Newspaper article The Evening Standard (London, England)

Hoggard Points the Way to Set Up a Day of Drama

Newspaper article The Evening Standard (London, England)

Hoggard Points the Way to Set Up a Day of Drama

Article excerpt

Byline: DAVID LLOYD

MATTHEW HOGGARD struck gold early at Headingley today as England went for glory in the Third npower Test. Hoggard, operating on his home turf, was panned for four boundaries in quick succession by Salman Butt to give Pakistan a positive start in their quest to score 323 runs to not only claim a famous victory but also level this four-match series.

But England's persevering Yorkshireman had his revenge soon enough when Butt edged him into the slip cordon to give England their first success after 35 minutes' play with the total 23.

And half an hour or so later, the home side were celebrating again. Spinner Monty Panesar, replacing Hoggard, had surviving opener Taufeeq Umar in all sorts of trouble and it came as no surprise when the batsman bottomedged an attempted sweep onto his pad and into the hands of Alastair Cook at silly point with the total 52.

Starting well has been beyond Pakistan all series, their first two wickets having fallen for fewer than 50 runs on four out of five occasions before this innings.

Today, they might have been one down without even a single on the board.

Umar got himself into a tangle midway through the first over - bowled by Panesar so that England's fast men could change ends - and was fortunate that an inside edge onto pad flew safely forward of short leg.

Despite that bit of encouragement for the slow bowler, Steve Harmison and Hoggard were quickly put in partnership. Neither man has bowled consistently well in this match, but it wasn't too late for them to put that right.

Captain Andrew Strauss said: "It's important our guys get the ball in the right areas often enough and if they do we definitely think there are 10 wickets for us out there."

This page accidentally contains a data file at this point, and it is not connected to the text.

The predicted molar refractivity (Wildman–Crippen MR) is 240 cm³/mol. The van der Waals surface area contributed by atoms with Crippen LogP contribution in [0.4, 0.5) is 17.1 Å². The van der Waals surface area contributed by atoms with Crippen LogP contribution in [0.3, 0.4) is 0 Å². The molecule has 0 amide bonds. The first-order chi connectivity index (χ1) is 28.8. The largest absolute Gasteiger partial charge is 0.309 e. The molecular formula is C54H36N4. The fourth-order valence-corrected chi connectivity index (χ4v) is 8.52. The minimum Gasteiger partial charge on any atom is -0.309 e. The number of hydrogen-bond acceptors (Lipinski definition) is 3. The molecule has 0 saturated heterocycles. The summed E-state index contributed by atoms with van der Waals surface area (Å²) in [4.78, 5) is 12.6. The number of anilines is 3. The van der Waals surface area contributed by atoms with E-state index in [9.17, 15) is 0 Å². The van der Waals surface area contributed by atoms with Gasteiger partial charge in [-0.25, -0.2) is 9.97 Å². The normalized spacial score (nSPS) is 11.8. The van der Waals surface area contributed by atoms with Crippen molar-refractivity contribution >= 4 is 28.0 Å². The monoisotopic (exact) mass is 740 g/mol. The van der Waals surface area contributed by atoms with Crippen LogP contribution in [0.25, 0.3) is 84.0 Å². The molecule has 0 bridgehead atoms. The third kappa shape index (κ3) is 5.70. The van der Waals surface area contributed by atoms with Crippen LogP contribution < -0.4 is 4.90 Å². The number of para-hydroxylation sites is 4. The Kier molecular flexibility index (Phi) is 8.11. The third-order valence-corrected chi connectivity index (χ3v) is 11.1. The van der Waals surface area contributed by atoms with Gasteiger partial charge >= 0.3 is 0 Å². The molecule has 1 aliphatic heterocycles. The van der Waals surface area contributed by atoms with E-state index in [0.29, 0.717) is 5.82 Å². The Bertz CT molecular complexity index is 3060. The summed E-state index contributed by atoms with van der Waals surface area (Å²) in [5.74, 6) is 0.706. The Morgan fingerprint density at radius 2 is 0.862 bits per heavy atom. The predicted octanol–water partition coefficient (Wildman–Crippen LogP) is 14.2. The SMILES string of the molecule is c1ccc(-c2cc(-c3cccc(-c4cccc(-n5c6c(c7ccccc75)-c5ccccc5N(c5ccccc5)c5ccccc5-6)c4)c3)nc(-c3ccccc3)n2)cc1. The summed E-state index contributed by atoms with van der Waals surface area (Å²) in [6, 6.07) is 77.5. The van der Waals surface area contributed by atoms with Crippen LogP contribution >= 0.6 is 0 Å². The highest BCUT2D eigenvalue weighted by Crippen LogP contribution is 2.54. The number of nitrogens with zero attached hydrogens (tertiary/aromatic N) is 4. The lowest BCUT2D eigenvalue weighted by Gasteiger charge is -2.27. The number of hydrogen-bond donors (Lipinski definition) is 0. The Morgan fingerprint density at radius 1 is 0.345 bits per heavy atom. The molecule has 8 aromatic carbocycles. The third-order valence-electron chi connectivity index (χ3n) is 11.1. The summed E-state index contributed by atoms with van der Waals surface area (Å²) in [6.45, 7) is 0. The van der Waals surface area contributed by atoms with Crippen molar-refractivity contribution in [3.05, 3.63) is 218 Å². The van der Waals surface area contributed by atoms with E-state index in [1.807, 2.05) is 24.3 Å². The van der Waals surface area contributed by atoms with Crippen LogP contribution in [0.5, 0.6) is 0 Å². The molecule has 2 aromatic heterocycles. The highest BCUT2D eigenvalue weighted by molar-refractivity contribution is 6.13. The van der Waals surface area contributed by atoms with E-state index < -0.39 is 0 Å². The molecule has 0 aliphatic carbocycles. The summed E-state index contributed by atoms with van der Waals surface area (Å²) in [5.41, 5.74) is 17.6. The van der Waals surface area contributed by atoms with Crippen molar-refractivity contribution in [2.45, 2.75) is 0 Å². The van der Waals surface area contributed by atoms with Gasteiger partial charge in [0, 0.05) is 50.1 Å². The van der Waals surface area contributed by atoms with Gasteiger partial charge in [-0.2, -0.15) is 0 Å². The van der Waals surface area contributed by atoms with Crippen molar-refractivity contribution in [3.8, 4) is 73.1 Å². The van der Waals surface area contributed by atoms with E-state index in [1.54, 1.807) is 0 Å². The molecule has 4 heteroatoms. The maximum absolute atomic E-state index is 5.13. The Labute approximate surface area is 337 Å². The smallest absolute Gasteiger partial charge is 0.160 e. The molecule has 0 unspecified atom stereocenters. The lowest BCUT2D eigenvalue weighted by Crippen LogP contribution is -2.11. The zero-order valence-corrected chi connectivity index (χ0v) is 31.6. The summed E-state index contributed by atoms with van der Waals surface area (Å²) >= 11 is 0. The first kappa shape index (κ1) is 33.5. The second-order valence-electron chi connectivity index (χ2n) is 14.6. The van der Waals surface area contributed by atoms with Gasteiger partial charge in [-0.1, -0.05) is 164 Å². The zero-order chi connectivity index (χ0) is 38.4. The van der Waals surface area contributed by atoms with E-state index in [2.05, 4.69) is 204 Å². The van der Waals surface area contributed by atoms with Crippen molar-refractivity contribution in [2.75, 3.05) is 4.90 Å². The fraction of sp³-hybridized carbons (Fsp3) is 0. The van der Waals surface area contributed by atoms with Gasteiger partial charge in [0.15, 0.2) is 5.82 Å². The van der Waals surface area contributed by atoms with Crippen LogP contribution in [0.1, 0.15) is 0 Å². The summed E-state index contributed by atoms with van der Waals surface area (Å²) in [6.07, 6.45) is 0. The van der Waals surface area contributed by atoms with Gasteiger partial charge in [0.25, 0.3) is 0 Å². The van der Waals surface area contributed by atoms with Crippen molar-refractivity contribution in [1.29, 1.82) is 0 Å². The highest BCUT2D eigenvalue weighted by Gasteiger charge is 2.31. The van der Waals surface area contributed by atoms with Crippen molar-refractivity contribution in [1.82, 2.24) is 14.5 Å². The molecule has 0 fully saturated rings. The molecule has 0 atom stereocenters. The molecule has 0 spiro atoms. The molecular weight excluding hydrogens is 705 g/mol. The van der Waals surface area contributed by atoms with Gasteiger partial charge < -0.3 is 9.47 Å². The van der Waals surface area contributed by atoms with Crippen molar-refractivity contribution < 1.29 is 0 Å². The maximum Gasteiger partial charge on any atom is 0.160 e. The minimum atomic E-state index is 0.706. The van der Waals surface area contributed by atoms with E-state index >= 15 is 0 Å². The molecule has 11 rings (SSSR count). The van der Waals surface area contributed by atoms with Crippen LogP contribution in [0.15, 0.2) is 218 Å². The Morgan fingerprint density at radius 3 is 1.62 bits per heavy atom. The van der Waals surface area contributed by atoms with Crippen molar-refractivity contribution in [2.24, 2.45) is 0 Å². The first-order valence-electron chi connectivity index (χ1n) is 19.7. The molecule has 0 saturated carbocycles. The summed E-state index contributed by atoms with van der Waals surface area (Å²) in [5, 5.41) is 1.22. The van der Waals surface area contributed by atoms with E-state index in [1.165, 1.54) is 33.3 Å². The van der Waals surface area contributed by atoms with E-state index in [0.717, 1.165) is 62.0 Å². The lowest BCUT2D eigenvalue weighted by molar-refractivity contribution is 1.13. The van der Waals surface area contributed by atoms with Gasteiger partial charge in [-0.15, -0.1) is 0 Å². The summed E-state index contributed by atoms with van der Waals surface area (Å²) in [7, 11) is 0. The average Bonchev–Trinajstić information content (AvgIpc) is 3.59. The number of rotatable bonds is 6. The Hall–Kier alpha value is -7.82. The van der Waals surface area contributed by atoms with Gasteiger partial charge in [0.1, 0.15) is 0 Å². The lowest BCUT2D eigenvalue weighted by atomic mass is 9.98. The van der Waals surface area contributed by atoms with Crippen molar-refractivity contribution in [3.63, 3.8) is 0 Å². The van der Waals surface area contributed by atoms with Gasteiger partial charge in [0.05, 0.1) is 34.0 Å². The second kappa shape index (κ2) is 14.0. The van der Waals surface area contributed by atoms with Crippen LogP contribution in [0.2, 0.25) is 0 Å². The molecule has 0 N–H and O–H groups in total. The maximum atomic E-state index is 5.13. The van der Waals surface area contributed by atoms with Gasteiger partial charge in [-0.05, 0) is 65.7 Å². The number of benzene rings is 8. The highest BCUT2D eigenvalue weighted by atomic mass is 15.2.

There were still plenty of runs in the pitch as well, judging by the way Butt picked up eight of them when driving consecutive deliveries from Hoggard past mid-off.

Those blows brought roars of approval from Pakistan's supporters among a steadily growing crowd - and they had good reason to cheer again a couple of overs later with Butt producing two more cracking drives, off front foot and then back, as Hoggard struggled to follow his captain's orders.

Remaining both patient and positive was vital from England's point of view, however, and Strauss's decision to persevere with Hoggard paid a handsome dividend when the Yorkshireman invited Butt to drive for a fifth time at the start of the 10th over.

On this occasion the lefthander did not quite get to the pitch of the ball and an outside edge f lew to first slip.

Marcus Trescothick did the rest.

Most of the statistics offered England encouragement with only Australia, in 1948, having successfully chased a taller fourth innings target to win a Test at Headingley.

But, worldwide, teams are hunting down big totals with increasing confidence - as confirmed earlier today in Colombo where Sri Lanka scored 352 for nine to claim a thrilling one-wicket victory over South Africa. …

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